On the Art of Writing Proposals
Pzreworski, Adam and Salomon, Frank
Writing proposals for research funding is a peculiar facet of North American academic culture, and as with all things cultural, its attributes rise only partly into public consciousness. A proposal's overt function is to persuade a committee of scholars that the project shines with the three kinds of merit all disciplines value, namely, conceptual innovation, methodological rigor, and rich, substantive content. But to make these points stick, a proposal writer needs a feel for the unspoken customs, norms, and needs that govern the selection process itself. These are not really as arcane or ritualistic as one might suspect. For the most part, these customs arise from the committee's efforts to deal in good faith with its own problems: incomprehension among disciplines, work overload, and the problem of equitably judging proposals that reflect unlike social and academic circumstances.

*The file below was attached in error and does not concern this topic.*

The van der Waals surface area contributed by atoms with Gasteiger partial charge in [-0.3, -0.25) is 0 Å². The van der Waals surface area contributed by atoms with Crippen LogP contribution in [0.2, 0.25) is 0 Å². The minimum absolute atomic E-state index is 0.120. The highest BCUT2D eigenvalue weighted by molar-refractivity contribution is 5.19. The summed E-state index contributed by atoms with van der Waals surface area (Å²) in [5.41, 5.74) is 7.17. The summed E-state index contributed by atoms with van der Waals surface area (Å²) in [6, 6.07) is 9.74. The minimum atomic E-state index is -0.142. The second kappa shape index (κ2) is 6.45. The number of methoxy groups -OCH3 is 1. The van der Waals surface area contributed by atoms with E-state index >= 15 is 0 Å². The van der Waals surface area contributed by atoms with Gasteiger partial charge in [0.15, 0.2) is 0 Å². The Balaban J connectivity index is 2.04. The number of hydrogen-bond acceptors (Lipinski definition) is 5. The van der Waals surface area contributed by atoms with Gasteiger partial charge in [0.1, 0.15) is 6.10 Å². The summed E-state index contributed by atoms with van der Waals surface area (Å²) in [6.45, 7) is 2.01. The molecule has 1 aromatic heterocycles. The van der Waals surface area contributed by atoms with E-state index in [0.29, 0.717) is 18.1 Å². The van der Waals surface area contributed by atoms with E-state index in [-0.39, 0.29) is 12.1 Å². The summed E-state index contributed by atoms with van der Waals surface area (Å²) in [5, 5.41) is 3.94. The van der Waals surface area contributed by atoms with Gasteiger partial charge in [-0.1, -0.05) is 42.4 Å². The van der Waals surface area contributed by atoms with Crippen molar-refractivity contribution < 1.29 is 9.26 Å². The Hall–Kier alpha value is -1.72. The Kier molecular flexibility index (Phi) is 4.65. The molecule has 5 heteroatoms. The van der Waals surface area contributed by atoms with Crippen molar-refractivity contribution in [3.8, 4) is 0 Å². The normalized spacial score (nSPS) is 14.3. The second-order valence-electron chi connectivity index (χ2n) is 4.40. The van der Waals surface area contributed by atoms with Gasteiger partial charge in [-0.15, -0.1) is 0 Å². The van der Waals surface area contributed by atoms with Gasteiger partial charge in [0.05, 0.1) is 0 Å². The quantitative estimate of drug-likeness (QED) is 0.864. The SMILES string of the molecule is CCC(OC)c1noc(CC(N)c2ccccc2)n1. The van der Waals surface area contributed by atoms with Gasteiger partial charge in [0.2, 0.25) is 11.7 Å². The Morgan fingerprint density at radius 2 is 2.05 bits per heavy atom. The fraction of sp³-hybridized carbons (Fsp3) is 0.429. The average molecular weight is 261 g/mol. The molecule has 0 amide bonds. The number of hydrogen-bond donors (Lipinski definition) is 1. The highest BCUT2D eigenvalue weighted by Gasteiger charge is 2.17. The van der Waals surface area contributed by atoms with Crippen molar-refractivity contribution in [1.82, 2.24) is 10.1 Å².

- Capture the reviewer's attention
- Aim for clarity
- Establish the context
- What's the pay-off?
- Use a fresh approach
- Describe your methodology
- Specify your objectives
- Final note
Published: Social Science Research Council, 1995 rev., 1988
Citation: Pzreworski, Adam and Salomon, Frank, On the Art of Writing Proposals
(Social Science Research Council, 1995 rev., 1988).